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Xiaohu Ding, Decai Wang, Qunxiao Huang, Jian Zhang, Jessica Chang, Mingguang He; Distribution and Heritability of Peripheral Eye Length in Chinese Children and Adolescents: The Guangzhou Twin Eye Study. Invest. Ophthalmol. Vis. Sci. 2013;54(2):1048-1053. doi: https://doi.org/10.1167/iovs.12-10066.
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Peripheral eye length (PEL) provides a measure of overall eye shape, which may play a role in the development of myopia. The current study explores the distribution and heritability of PEL, relative PEL (RPEL, defined as PEL minus axial eye length) and relative ratio PEL (RRPEL, defined as PEL divided by axial eye length) in Chinese children and adolescents.
Subjects included both male and female youths participating in the Guangzhou Twin Eye Study. Eye length was measured by partial coherence laser interferometry axially, 40° temporally (PEL-T40) and 40° nasally (PEL-N40). Structural equation modeling (SEM) was used to estimate the relative contribution of genetic and environmental factors on PEL, RPEL, and RRPEL, adjusting for age and sex.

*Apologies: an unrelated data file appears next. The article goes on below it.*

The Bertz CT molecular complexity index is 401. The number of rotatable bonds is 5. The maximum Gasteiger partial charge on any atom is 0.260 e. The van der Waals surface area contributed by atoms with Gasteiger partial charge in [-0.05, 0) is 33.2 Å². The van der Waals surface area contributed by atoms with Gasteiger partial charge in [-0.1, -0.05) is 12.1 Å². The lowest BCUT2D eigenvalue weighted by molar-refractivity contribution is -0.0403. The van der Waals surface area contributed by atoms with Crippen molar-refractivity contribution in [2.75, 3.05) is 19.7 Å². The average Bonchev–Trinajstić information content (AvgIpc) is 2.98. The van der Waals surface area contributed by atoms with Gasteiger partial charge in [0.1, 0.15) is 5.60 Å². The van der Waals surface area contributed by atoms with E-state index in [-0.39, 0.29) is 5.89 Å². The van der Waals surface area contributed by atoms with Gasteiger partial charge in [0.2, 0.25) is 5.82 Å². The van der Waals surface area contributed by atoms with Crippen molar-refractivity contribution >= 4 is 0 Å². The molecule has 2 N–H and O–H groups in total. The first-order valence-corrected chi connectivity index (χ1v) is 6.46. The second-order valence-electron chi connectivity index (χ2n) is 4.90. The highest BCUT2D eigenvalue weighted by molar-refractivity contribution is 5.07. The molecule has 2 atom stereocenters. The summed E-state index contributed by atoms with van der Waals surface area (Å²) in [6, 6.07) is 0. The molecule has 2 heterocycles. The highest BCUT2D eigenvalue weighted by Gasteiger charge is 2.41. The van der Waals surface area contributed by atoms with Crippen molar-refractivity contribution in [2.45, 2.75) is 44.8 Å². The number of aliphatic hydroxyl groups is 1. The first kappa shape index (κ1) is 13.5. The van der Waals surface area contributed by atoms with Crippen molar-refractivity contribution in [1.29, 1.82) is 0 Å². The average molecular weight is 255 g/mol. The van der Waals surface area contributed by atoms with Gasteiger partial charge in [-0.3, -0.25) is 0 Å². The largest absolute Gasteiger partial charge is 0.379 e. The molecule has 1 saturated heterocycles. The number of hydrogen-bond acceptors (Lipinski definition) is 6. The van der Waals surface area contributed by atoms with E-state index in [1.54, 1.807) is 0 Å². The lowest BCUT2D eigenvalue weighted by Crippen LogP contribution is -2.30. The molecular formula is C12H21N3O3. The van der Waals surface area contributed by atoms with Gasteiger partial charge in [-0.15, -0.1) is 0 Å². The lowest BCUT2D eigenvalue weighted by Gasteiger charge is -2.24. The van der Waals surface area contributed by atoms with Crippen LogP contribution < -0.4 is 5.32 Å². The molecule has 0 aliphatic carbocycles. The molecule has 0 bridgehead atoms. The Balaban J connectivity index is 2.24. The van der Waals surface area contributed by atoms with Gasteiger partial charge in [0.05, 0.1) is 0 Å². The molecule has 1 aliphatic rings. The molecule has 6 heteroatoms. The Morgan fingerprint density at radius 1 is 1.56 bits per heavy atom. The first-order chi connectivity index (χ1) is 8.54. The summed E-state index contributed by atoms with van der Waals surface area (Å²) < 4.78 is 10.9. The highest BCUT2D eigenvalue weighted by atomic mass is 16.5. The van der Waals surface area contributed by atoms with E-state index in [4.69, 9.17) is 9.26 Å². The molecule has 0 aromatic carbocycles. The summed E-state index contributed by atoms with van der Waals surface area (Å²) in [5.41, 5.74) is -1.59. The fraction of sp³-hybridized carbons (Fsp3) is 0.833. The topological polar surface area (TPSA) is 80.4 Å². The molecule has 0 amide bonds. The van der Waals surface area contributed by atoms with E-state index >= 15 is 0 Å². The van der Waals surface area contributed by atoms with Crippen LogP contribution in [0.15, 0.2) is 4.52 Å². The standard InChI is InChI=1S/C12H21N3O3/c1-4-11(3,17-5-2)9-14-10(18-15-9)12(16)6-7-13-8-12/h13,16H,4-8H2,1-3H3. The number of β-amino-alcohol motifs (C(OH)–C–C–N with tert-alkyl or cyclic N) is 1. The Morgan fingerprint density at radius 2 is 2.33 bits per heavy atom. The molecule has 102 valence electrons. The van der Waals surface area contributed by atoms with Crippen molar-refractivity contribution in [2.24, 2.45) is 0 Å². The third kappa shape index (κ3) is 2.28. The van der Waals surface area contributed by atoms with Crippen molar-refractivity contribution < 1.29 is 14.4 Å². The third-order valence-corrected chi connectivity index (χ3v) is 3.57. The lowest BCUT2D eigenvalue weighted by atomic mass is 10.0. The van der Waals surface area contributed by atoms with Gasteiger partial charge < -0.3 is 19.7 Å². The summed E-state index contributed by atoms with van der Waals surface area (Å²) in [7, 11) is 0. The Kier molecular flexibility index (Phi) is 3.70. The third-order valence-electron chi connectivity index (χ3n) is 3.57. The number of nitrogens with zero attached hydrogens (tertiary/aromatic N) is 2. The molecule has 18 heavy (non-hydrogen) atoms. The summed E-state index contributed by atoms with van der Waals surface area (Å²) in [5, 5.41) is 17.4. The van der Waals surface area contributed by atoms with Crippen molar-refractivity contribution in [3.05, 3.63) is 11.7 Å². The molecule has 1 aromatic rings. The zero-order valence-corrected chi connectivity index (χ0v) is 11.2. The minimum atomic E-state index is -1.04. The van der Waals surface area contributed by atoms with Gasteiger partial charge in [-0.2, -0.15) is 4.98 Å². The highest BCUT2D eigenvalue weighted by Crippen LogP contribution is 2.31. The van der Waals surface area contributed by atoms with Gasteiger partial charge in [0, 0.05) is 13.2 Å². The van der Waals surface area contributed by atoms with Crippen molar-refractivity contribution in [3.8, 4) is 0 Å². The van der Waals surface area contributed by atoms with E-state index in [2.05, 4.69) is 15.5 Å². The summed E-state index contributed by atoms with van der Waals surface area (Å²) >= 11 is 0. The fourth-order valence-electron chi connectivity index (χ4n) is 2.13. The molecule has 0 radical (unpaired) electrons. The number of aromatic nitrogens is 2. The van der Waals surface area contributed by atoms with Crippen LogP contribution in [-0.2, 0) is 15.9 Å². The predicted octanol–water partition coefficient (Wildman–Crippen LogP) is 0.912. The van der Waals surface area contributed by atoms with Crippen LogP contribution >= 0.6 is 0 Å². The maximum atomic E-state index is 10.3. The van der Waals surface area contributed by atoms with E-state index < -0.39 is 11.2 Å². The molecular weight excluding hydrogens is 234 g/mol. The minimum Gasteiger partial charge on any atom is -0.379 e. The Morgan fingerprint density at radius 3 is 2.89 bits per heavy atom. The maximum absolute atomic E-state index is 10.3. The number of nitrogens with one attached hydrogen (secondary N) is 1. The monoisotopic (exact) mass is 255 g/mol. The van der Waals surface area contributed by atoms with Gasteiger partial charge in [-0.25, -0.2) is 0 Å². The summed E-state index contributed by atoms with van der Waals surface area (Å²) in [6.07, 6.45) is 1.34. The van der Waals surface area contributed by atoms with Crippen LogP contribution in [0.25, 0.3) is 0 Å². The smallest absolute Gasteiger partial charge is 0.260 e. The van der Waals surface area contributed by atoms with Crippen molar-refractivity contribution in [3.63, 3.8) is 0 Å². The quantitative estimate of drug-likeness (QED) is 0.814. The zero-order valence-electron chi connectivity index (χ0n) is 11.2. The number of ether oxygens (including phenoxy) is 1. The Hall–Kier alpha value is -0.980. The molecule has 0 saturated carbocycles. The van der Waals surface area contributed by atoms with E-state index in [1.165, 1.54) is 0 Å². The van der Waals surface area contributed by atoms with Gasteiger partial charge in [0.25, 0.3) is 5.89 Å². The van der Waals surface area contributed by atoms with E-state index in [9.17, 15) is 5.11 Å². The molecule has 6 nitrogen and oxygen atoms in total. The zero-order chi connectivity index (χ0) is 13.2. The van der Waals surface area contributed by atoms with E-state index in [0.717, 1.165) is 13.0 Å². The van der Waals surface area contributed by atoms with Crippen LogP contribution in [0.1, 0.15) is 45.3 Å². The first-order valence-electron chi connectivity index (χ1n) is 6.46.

We examined 104 monozygotic (MZ) and 54 dizygotic (DZ) twins aged 8 to 20 years old. The intraclass correlation coefficients were 0.89 for PEL-T40, 0.92 for PEL-N40, 0.80 for RPEL-T40, 0.73 for RPEL-N40, 0.77 for RRPEL-T40, and 0.73 for RRPEL-N40 in MZ pairs, and 0.52, 0.50, 0.39, 0.58, 0.37, and 0.58 in DZ pairs, respectively. The best fit adjusted models estimated that additive genetic effects accounted for approximately 86.2%, 89.8%, 79.9%, 75.5%, 77.1%, and 74.5% of the variance for the above mentioned traits, respectively, while dominant genetic effects and shared environmental factors were negligible.
Additive genetic effects had a substantial influence on phenotypic variation in PEL and RPEL, suggesting genetic rather than environmental factors play a major role in determining eye shape.
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